Circadian and diel control of blood feeding and flight activity behavior in the malaria mosquito Anopheles farauti
Papua New Guinea
Genetics and Genomics
One way to study certain diseases is through genetics - the study of heredity and the variation of individual inherited genes in an organism. At the EIGH, this means studying how organisms can inherit and spread certain diseases. Additionally, by analyzing the entire structure, function, and evolution of an organism's genes, researchers may identify ways to prevent a disease from genetically passing disease traits.
Vector-borne disease research is a historic strength of the EIGH. Our researchers study multiple parts of the vector-borne disease lifecycle, such as how the parasites, viruses, and bacteria cause these kinds of diseases, how the vectors spread these diseases, and how to improve prevention methods in tropical and subtropical areas, which have the highest burden of vector-borne illnesses.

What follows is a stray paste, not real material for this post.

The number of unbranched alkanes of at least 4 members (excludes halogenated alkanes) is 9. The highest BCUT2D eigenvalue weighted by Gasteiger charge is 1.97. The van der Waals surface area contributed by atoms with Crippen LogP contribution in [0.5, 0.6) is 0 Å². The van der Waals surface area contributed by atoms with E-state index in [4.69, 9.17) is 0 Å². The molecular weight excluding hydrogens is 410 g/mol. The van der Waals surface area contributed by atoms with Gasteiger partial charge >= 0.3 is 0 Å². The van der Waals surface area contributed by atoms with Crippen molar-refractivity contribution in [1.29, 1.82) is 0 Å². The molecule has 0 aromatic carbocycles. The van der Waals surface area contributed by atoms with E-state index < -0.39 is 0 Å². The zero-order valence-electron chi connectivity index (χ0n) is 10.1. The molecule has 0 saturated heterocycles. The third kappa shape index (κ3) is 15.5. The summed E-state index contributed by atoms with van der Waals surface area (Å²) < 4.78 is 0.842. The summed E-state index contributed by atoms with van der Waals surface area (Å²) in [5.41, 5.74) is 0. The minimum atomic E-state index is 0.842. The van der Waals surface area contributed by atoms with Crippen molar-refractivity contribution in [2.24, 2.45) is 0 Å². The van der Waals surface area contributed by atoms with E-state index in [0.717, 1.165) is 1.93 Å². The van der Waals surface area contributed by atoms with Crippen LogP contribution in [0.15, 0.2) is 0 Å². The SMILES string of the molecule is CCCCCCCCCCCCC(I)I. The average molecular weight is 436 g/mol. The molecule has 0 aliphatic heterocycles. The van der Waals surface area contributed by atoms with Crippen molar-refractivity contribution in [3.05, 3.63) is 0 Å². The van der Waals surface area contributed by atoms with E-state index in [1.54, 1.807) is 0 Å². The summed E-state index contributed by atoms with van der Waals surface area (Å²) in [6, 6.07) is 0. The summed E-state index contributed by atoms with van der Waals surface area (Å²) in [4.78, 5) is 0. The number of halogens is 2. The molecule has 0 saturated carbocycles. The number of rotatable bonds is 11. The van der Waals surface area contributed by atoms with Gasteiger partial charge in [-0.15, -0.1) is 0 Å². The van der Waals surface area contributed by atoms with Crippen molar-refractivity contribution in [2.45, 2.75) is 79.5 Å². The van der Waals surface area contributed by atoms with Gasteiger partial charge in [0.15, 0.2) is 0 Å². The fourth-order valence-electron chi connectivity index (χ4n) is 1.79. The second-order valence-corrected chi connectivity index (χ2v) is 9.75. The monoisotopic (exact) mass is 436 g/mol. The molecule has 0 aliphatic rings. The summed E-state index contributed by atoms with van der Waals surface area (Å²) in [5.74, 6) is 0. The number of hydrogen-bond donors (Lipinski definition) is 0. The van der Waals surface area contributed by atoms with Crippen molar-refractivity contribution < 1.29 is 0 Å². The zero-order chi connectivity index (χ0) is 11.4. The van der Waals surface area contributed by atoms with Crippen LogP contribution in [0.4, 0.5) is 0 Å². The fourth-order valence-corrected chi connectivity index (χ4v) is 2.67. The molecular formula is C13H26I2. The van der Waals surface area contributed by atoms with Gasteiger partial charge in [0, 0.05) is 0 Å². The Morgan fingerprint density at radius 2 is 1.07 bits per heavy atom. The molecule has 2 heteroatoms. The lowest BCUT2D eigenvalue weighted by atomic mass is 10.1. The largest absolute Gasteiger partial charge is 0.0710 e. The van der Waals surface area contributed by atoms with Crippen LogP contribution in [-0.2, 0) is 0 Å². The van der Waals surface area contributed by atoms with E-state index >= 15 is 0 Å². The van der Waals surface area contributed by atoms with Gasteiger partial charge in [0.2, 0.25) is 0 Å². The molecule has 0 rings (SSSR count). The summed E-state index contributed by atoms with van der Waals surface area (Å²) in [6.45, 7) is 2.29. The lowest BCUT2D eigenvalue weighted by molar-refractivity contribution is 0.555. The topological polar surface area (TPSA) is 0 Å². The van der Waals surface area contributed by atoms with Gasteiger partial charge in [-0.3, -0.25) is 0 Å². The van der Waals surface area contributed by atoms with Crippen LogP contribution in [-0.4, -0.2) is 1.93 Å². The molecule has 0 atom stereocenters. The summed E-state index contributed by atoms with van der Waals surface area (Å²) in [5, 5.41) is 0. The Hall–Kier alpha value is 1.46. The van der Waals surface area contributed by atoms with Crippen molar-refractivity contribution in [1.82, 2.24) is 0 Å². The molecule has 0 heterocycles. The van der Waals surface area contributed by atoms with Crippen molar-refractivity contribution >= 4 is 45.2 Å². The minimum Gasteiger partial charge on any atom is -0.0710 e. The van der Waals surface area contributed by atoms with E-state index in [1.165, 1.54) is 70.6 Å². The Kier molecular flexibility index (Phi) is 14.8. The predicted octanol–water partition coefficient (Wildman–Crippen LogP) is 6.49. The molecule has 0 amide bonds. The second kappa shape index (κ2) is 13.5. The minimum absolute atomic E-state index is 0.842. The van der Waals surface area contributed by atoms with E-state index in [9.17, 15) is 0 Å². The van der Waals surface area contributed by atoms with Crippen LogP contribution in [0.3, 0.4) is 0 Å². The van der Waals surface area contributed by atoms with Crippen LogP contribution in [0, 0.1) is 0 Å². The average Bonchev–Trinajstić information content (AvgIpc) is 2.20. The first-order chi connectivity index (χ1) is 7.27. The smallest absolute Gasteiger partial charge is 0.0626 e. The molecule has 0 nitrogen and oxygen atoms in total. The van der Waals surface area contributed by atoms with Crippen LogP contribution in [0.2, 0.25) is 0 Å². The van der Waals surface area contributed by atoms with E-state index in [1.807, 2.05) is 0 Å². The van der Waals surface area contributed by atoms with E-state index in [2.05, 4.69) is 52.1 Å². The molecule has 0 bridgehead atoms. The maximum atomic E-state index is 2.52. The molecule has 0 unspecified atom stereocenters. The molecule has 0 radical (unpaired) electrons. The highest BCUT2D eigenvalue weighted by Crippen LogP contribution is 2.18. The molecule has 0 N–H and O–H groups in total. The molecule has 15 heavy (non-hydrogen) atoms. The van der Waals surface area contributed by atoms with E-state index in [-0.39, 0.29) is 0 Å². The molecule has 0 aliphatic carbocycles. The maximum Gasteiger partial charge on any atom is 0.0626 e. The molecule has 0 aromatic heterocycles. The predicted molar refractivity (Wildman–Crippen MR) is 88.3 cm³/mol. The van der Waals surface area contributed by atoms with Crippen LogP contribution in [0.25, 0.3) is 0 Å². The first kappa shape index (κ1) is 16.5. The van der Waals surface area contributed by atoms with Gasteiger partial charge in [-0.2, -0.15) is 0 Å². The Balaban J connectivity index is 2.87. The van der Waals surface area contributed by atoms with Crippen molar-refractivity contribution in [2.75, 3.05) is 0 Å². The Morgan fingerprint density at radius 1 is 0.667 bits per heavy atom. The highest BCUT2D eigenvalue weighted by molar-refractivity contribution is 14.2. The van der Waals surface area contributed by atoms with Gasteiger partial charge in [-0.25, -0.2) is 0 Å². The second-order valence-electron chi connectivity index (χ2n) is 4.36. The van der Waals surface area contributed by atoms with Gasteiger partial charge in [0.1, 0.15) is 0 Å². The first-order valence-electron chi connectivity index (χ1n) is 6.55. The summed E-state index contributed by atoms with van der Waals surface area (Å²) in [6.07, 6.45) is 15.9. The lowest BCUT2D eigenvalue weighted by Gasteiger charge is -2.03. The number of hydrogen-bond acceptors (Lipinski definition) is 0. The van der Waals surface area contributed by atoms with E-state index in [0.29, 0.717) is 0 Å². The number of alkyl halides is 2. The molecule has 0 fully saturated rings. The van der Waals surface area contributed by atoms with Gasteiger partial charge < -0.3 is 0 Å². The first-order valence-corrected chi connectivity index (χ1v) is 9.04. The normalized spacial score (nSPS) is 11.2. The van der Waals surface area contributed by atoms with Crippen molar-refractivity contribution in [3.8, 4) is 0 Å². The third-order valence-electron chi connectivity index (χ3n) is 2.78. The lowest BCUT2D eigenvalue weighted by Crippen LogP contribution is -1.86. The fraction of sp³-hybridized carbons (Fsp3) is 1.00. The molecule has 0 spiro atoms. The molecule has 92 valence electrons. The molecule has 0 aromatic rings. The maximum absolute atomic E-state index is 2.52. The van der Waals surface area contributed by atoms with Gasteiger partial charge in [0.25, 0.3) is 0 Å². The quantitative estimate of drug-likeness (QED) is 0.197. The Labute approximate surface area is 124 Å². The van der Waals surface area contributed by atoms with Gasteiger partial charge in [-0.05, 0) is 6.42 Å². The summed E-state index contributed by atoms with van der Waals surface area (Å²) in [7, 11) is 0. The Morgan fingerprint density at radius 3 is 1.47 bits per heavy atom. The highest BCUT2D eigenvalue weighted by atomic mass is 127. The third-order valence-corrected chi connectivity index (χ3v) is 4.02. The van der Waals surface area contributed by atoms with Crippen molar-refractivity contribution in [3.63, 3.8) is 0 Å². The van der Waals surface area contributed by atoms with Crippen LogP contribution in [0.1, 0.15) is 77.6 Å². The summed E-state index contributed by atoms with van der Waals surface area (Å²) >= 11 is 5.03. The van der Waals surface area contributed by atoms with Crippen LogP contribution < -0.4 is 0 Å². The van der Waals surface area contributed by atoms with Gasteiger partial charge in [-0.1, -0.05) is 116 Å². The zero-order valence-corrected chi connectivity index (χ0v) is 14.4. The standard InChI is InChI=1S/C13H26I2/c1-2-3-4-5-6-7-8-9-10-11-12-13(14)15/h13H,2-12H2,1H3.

- James Cook University
- University of Queensland
Rund, S.S.C., Bonar, N.A., Champion, M.M., Ghazi, J.P., Houk, C.M., & Leming, M.T. Daily rhythms in antennal protein and olfactory sensitivity in the malaria mosquito Anopheles gambiae.
Rund, S.S.C., Hou, T.Y., Ward, S.M., Collins, F.H., & Duffield, G.E. Genome-wide profiling of diel and circadian gene expression in the malaria vector Anopheles gambiae.
Rund, S.S.C., Lee, S.J., Bush, B.R., & Duffield, G,E. Strain- and sex-specific differences in daily flight activity and the circadian clock of Anopheles gambiae mosquitoes.
Russell, T.L., Beebe, N.W., Cooper, R.D., Lobo, N.F., & Burkot, T.R. Successful malaria elimination strategies require interventions that target changing vector behaviours.